Employers Won't Have To Tell Workers Their Labor Rights After All

The sign for the National Labor Relations Board is seen on the building that houses their headquarters in downtown Washington
The sign for the National Labor Relations Board is seen on the building that houses their headquarters in downtown Washington, Wednesday, July 17, 2013. For such a tiny government agency, the NLRB has played an outsize role in the heated Senate filibuster fight over Obama administration nominations. But the board has long been at the center of a decades-long clash between labor unions looking to organize new members and business groups seeking to limit the role of unions in the workplace. (AP Photo/Jon Elswick)

WASHINGTON -- A surprisingly controversial rule that would have required businesses to hang posters in the workplace spelling out U.S. workers' labor rights will no longer go into effect, HuffPost learned Friday.

The National Labor Relations Board, the agency responsible for enforcing labor law on unions and companies, had until Thursday to appeal to the Supreme Court an unfavorable court decision against the rule, which the NLRB issued in 2011. The agency let the deadline pass and does not plan to challenge the decision.

"The NLRB is committed to ensuring that workers, businesses and labor organizations are informed of their rights and obligations under the National Labor Relations Act," said Gregory J. King, a spokesman for the board. "We will continue our national outreach efforts to educate the American people about this statute."

An official familiar with the decision to let Thursday's deadline pass, who spoke on the condition of anonymity, told HuffPost that there were concerns at the Justice Department that an adverse decision from the Supreme Court could create problems for other agencies.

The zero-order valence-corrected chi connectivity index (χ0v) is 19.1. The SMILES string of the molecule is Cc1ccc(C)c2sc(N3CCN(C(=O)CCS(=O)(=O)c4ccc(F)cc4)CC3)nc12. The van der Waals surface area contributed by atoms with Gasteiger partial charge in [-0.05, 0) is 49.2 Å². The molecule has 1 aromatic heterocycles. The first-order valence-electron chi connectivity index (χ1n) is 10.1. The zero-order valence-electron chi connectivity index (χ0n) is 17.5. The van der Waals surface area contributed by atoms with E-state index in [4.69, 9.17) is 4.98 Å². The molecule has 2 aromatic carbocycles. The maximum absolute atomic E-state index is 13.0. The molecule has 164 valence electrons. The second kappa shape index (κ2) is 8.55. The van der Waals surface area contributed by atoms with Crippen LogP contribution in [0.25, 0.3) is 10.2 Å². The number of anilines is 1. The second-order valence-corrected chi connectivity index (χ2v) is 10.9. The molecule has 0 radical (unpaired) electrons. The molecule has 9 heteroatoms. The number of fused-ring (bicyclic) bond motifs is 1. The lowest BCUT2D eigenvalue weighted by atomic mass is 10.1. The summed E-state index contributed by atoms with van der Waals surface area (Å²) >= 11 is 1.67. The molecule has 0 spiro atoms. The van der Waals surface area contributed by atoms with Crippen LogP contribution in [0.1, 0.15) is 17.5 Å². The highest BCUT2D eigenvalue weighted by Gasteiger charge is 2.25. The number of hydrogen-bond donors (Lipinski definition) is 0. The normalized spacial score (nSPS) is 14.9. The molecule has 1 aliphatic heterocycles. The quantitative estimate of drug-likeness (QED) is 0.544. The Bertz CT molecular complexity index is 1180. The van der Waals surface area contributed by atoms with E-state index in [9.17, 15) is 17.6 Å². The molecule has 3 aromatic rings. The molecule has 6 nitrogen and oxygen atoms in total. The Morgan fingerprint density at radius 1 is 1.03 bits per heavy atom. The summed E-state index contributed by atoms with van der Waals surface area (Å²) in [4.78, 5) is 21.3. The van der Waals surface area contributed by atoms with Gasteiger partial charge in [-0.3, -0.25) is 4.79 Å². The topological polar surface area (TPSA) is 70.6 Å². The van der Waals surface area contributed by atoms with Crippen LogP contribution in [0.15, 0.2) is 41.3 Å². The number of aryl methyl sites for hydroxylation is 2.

The expiration of the deadline brings to a close one of the more bizarre attacks from the right against the labor board in recent years. The proposal would have required that businesses hang 11-by-17-inch posters spelling out a worker's right to join, or to not join, a union, among other prescriptions of the NLRA. (The poster can be viewed here.) These postings are similar to others that already hang, according to the law, in the American workplace, such as those explaining the minimum wage. The agency said the posters at issue would be made available to employers at no cost.

"We've been one of the few agencies that enforce workplace laws that haven’t had some kind of posting up," an agency spokeswoman explained to HuffPost in 2011.

But business groups reacted fiercely, with the National Federation of Independent Business deriding it as a "punitive new rule" and a lobbyist with the U.S. Chamber of Commerce deeming it a "gift to organized labor."

The U.S. Court of Appeals for the D.C. Circuit struck down the rule earlier this year. The National Association of Manufacturers, which was one of the groups that sued, cheered the passing of the deadline on Friday.

"Manufacturers start off the new year with great news in our fight against an overreaching NLRB," Jay Timmons, the group's president, said in a statement. "This is the culmination of the NAM’s aggressive legal pursuit against a government-imposed regulation that would create a hostile work environment while injecting politics into manufacturers’ day-to-day business operations."

Business groups and many congressional Republicans have assailed the labor board's decisions and rules issued during the Obama presidency. Deeming the agency too friendly to labor unions, GOP leaders nearly shut down the board last year in a Senate fight over confirmations.

According to the NLRB, the posters spelling out workers' rights will remain available online for printing for any businesses that choose to hang them.

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